The lovelorn protagonist of the Nerves’ ragged power-pop gem is the kind of psycho hose beast for whom restraining orders are invented. He’s calling his ex incessantly from a phone booth near her house, asks to see her in person though it’s clear the relationship is over (“I’d like to talk when I can show you my affection”— ew) and ends the song by demanding, “Hang up and run to me.” Uh, sure, creepster, I’ll be right over. All that said, what a great song!
“Love on the Telephone,” Foreigner (1979)
Long-distance relationships: When you’re together, things are hunky-dory; when you’re apart, uncertainty and longing rear their ugly heads. And so the couple depicted in Foreigner’s synth-prog romp “Love on the Telephone” is all too relatable to anyone who’s put themselves through this emotional hell: The man is repeatedly staving off a phone-based breakup, instead trying to convince his beloved that things will be perfect once they’re united by more than just a land line.
“Call Me,” Blondie (1980)
While the lyrics of Blondie’s signature hit are wildly chill about the future of a burgeoning love affair, both the pulsating disco-pop beat and Harry’s vocal delivery urge her potential beau to drop her a line. It’s an anthem for women who know what they want — and have no qualms about asking for it, albeit very coolly.
“867-5309/Jenny,” Tommy Tutone (1981)
Tommy Tutone’s New Wave trifle has all the makings of a rom-com: The lovesick main character has spotted Jenny’s digits on some random wall and is trying to muster up the nerve to call her. The potential meet-cute ends there, however, because he’s already let his imagination run wild about their theoretical relationship and proclaimed that he “need[s] to make you mine.” Pass.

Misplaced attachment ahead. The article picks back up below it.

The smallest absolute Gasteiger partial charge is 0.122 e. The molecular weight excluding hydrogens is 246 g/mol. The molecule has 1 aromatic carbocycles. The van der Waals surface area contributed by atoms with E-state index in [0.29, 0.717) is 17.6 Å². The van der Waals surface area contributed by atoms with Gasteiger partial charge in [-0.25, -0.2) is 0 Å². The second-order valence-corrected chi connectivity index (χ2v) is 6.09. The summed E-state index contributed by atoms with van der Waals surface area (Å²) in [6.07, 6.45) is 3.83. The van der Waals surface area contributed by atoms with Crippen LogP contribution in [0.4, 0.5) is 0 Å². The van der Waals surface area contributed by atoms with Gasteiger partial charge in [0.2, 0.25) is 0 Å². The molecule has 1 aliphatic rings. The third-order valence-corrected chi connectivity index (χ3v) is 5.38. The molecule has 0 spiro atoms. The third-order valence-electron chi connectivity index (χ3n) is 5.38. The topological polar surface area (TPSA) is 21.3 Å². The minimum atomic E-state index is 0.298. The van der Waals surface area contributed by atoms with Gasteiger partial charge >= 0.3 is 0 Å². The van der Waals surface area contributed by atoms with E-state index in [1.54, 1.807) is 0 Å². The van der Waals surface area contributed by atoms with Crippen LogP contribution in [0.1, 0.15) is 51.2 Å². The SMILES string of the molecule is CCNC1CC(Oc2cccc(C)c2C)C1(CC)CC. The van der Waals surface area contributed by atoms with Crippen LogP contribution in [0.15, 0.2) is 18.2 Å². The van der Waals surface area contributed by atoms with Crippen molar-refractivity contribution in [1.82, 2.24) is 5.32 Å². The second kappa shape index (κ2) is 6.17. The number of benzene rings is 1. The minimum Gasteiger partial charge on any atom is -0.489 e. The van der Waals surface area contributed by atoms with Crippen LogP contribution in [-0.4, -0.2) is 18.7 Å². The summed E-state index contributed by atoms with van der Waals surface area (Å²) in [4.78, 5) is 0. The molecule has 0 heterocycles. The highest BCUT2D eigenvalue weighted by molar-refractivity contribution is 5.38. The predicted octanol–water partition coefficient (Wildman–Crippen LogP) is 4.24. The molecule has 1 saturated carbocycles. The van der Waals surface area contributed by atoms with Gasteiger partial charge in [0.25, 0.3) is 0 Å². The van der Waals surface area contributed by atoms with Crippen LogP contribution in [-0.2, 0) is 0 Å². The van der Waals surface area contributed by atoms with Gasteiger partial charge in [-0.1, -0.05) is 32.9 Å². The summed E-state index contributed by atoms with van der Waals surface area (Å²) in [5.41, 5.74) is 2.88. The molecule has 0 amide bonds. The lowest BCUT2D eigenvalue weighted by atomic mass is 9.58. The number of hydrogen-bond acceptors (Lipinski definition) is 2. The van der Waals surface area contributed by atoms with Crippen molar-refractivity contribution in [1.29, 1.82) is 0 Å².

“Mr. Telephone Man,” New Edition (1984)
First heartbreak sticks with you forever, especially when it’s handled in a confusing, callous way. Just ask New Edition: Although they insist throughout the bubblegum R&B lament “Mr. Telephone Man” that their “baby wouldn’t hang up on me,” there’s too much evidence to the contrary. They keep hearing a click that’s not a line glitch, while her sister, a “strange man,” and even the operator are all conspiring to block communication. Take the hint and lose her number.
“I Just Called to Say I Love You,” Stevie Wonder (1984)
Leave it to Stevie to set the bar insanely high for romantic telephone gestures — so high, in fact, that even today’s text-only zealots would pick up the phone for this. No special occasion needed — Wonder was just hanging out and figured he’d call up his beloved to let her know he cares. This guy.
“Answering Machine,” the Replacements (1984)
Answering machines are relics that go hand-in-hand with the days when, y’know, people actually talked on the phone. However, the agony described in this Replacements song is completely timeless: Sometimes you do want to hear the voice of someone you miss, and the possibility of having to leave a message instead is downright excruciating. That the song dead-ends with a looped sample of a computerized operator intoning, “If you need help, if you need help …” adds insult to injury.
“Lost Your Number,” Nu Shooz (1986)
Technology has made the premise of this song obsolete on many different levels. Freestyle pioneers Nu Shooz want to use a pay phone to dial up their new obsession, but have lost the scrap of paper with their phone number — a catastrophic loss that would kill the relationship before it started. Now you could probably creep online a little and send a Facebook message instead. How romantic.
“Talk Dirty to Me,” Poison (1986)